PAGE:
Such was the mild and equal constitution by which therroYtncui Christians were governed more than a hundred years after the death of the apostles. Every society formed within itself a separate and independent republic: and, although the most distant of these little states maintained a mutual as well as friendly intercourse of letters and deputations, the Christian world was not yet connected by any supreme authority or legislative assembly. As the numbers of the faithful were gradually multiplied, they discovered the advantages that might result from a closer union of their interest and designs. Towards the end of the second century, the churches of Greece and Asia adopted the useful institutions of provincial synods, and they may justly be supposed to have borrowed the model of a representative council from the celebrated examples of their own country, the Amphictyons, the Achaean league, or the assemblies of the Ionian cities. It was soon established as a custom and as a law that the bishops of the independent churches should meet in the capital of the province at the stated periods of spring and autumn. Their deliberations were assisted by the advice of a few distinguished presbyters, and moderated by the presence of a listening multitude.116 Their decrees, which were styled Canons, regulated every important controversy of faith and discipline; and it was natural to believe that a liberal effusion of the Holy Spirit would be poured on the united assembly of the delegates of the Christian people. The institution of synods was so well suited to private ambition and to public interest that in the space of a few years it was received throughout the whole empire. A regular correspond- union of uu race was established between the provincial councils, which mutually communicated and approved their respective proceedings; and the Catholic church soon assumed the form, and acquired the strength, of a great federative republic.117
u*Nonneet Laici sacerdotes sumus? TertuUian, Exhort, ad Castitat. c. 7. As the human heart is still the same, several of the observations which Mr. Hume has made on Enthusiasm (Essays, vol. i. p. 76, quarto edit.) may be applied even to real inspiration.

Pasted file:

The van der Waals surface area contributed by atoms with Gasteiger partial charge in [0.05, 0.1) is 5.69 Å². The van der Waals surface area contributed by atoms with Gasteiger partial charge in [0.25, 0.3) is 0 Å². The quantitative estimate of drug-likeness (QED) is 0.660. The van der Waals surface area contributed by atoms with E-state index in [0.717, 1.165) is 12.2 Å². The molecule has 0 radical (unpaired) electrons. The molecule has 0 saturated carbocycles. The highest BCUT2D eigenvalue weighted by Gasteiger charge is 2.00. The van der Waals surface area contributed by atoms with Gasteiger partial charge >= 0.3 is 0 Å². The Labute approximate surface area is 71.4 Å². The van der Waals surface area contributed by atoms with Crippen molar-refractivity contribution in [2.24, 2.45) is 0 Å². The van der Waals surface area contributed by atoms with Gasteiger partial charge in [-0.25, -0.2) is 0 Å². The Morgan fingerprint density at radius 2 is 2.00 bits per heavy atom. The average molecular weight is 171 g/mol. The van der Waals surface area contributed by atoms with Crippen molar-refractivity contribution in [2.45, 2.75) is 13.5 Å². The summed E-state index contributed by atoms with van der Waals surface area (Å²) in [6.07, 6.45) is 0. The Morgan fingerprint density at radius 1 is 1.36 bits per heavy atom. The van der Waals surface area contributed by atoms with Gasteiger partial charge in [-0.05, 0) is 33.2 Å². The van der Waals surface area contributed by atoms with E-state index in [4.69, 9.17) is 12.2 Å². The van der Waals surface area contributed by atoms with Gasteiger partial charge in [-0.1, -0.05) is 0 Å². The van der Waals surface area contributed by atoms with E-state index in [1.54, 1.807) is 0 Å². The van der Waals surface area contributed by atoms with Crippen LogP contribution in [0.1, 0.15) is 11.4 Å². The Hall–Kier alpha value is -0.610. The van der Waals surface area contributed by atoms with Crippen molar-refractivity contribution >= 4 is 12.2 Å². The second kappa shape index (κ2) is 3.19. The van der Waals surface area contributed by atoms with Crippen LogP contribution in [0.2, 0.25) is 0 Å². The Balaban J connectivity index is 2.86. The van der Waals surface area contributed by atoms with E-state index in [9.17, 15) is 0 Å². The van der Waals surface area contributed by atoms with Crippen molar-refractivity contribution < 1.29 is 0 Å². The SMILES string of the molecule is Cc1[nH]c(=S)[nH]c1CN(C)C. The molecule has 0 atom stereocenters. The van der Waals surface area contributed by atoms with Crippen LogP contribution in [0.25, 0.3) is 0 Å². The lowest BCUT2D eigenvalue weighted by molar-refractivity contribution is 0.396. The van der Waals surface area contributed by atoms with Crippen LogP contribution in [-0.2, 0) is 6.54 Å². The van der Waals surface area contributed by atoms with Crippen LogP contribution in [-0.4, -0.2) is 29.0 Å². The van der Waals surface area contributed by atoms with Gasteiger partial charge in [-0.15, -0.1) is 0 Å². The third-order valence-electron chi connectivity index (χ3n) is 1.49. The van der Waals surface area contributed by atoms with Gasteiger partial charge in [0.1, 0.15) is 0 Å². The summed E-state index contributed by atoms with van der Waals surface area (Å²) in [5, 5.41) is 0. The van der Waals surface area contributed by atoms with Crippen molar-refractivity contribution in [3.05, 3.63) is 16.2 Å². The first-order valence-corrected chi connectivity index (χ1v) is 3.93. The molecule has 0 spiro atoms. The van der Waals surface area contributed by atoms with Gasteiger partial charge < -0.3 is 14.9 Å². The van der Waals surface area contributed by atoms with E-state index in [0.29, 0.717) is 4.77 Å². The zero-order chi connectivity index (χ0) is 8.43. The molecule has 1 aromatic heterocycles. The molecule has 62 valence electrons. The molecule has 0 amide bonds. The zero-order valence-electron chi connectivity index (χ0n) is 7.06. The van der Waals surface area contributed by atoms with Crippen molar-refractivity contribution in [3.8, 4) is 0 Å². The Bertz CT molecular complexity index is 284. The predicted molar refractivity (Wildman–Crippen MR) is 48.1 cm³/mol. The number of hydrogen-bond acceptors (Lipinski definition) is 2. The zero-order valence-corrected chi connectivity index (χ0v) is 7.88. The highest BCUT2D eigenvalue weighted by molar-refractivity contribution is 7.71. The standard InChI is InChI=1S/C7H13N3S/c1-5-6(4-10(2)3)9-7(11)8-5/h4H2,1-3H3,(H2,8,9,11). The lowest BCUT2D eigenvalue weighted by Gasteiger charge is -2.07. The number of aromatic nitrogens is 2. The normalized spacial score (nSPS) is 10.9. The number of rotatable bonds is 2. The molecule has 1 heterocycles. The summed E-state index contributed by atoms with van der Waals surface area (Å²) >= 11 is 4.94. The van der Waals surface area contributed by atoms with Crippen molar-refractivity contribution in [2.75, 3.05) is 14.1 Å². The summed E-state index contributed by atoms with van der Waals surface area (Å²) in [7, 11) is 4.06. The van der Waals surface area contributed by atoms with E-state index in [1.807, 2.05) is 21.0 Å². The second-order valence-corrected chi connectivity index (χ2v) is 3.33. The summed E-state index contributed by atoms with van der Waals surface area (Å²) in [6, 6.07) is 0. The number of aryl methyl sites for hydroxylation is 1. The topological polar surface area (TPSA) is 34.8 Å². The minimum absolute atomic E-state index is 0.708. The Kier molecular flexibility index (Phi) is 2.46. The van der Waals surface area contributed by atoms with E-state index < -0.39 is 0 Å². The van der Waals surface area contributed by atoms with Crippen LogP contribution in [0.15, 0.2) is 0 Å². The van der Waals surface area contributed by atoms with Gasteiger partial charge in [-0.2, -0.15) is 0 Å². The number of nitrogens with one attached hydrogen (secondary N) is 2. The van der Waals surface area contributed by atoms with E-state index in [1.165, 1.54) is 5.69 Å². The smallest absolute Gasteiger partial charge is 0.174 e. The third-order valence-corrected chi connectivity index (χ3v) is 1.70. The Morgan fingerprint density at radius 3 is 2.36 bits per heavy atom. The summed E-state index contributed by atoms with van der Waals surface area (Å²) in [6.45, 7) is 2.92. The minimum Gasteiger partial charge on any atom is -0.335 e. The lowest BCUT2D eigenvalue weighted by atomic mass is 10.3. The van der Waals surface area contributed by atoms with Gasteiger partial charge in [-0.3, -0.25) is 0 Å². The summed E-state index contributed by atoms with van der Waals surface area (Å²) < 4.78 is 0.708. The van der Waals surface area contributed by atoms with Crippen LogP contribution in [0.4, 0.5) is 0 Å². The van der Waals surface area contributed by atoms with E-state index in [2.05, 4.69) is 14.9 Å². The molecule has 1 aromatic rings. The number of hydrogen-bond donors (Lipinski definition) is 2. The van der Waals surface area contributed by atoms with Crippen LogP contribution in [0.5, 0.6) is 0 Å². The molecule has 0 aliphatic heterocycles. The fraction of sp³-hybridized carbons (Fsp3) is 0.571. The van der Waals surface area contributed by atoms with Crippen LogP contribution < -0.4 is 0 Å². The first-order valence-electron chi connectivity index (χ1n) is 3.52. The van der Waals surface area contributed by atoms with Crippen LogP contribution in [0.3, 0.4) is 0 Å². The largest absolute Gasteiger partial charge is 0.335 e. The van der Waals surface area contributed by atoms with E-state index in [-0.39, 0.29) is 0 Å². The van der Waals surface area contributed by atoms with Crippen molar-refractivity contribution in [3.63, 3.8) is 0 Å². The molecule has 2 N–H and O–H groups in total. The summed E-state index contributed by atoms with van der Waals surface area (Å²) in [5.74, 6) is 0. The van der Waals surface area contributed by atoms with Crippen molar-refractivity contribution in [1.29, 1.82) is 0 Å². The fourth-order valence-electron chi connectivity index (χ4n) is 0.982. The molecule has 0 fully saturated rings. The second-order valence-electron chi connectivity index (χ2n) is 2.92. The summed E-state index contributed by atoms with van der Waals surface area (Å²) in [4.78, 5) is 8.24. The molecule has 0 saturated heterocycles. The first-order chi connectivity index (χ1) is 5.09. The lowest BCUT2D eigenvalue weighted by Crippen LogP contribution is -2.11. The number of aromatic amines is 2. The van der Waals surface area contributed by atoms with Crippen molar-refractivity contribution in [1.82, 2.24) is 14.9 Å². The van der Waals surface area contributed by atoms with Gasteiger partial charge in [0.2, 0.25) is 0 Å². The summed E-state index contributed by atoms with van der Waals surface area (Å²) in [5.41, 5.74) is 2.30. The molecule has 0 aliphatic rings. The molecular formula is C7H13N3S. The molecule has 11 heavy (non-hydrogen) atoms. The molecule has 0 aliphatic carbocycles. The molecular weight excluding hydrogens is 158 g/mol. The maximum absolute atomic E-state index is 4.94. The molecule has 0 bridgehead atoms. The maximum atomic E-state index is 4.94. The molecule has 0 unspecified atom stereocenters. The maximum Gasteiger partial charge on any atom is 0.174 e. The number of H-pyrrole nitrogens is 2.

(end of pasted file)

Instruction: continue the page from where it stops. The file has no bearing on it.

u'Acta Concil. Carthag. apud Cyprian. Edit. Fell, p. 158. This council was composed of eighty-seven bishops from the provinces of Mauritania, Numidia, and Africa; some presbyters and deacons assisted at the assembly; pnesente plebis maxima parte.
UT Aguntur praeterea per Grsecias illas, certis in locis concilia, &c. Tertullian de Jej-nniis, c. 13. The African mentions it as a recent and foreign institution. The coalition of the Christian churches is very ably explained by Mosheim, p. 164—170. Fr^r«iiof As the legislative authority of the particular churches was authority insensibly superseded by the use of councils, the bishops obtained by their alliance a much larger share of executive and arbitrary power; and, as soon as they were connected by a sense of their common interest, they were enabled to attack, with united vigour, the original rights of their clergy and people. The prelates of the third century imperceptibly changed the language of exhortation into that of command, scattered the seeds of future usurpations, and supplied, by scripture allegories and declamatory rhetoric, their deficiency of force and of reason. They exalted the unity and power of the church, as it was represented in the Episcopal Office, of which every bishop enjoyed an equal and undivided portion.118 Princes and magistrates, it was often repeated, might boast an earthly claim to a transitory dominion; it was the episcopal authority alone which was derived from the Deity, and extended itself over this and over another world. The bishops were the vicegerents of Christ, the successors of the apostles, and the mystic substitutes of the high priest of the Mosaic law. Their exclusive privilege of conferring the sacerdotal character invaded the freedom both of clerical and of popular elections; and if, in the administration of the church, they still consulted the judgment of the presbyters or the inclination of the people, they most carefully inculcated the merit of such a voluntary condescension. The bishops acknowledged the supreme authority which resided in the assembly of their brethren; but, in the government of his peculiar diocese, each of them exacted from his flock the same implicit obedience as if that favourite metaphor had been literally just, and as if the shepherd had been of a more exalted nature than that of his sheep.119 This obedience, however, was not imposed without some efforts on one side, and some resistance on the other. The democratical part of the constitution was, in many places, very warmly supported by the zealous or interested opposition of the inferior clergy. But their patriotism received the ignominious epithets of faction and schism; and the episcopal cause was indebted for its rapid progress to the labours of many active prelates, who, like Cyprian of Carthage, could reconcile the arts of the most ambitious statesman with the Christian
118 Cyprian, in his admired treatise De Unitate Ecclesiae, p. 75—86.
TMWe may appeal to the whole tenor of Cyprian's conduct, of his doctrine, and of his Epistles. Le Clerc, in a short life of Cyprian (Bibliotheque Universelle, torn. xii. p. 307—378), has laid him open with great freedom and accuracy.